Skye’s definition/description of “Church, Inc.” is this:

It is shorthand for ministry devoid of mystery, for pastors who assume that the exercise of their calling is a matter of skill more than the gravity of their soul. It represents the exchange of the transcendent calling of Christian ministry with mere management of religious institutions and services. If ministry is encountering the heat and light of an uncontrollable sun, Church, Inc is the tanning salon in the local strip mall.

Skye goes on to ask a very complex question: the attraction to religious consumers is easy enough to grasp, but what is the appeal for pastors? The answer is not an easy one and I suspect he will spend the book dissecting it.  I’m only in chapter 6 and I think I’ve gone through a pen while highlighting!! To top it off he includes this quote by Richard Halverson, former chaplain of the United States Senate:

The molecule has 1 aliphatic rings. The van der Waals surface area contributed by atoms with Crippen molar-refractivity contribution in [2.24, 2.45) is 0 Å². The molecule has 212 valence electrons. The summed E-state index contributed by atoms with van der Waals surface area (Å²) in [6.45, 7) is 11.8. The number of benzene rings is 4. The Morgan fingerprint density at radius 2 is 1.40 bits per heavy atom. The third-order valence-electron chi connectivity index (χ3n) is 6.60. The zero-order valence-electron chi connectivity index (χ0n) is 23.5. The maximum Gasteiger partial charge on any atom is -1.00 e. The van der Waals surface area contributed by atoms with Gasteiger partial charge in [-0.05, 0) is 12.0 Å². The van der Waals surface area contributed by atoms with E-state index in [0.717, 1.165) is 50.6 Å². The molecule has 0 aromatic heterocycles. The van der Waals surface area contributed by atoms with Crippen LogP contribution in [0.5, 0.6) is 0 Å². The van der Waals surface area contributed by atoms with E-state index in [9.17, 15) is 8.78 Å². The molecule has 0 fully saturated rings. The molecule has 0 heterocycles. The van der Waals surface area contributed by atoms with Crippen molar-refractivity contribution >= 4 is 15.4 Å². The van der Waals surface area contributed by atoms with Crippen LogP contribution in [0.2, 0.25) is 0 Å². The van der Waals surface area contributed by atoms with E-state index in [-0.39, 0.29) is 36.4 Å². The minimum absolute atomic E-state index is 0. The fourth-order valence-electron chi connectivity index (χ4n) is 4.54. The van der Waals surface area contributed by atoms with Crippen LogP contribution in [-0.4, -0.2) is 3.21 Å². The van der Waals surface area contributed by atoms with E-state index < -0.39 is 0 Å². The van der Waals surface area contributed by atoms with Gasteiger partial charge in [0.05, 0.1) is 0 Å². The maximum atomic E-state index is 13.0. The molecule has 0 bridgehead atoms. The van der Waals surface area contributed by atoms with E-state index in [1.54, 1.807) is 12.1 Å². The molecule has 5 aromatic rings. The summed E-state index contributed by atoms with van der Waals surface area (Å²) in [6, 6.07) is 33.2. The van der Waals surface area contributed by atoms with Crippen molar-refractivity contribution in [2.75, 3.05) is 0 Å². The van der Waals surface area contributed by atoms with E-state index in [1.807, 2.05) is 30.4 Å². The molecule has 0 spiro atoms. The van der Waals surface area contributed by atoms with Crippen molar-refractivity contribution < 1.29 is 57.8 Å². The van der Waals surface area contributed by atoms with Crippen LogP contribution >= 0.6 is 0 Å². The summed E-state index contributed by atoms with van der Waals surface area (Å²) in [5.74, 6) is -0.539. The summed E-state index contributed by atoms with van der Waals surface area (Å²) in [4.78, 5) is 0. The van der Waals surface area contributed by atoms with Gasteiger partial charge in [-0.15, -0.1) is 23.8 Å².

In the beginning the church was a fellowship of men and woman centered on the living Christ. Then the church moved to Greece, where it became a philosophy. Then it moved to Rome, where it became an institution. Next, it moved to Europe, where it became a culture. And, finally, it moved to America, where it became an enterprise.

BINGO!

Jesus didn’t set up an enterprise. He established his church. He didn’t tell the disciples to “Go, learn the business principles of the world, then take the message to others, and I will be with you to the end of the age.” I think it high time pastors get back to being pastors (shepherds), and churches get back to being churches not small businesses.

There is so much more to say but…

So…

OFF SOAPBOX (for now).

More to come.

Flashback

Wednesday, August 8th, 2018

Flashbacks are bad…usually. I guess it depends on what you flash back to.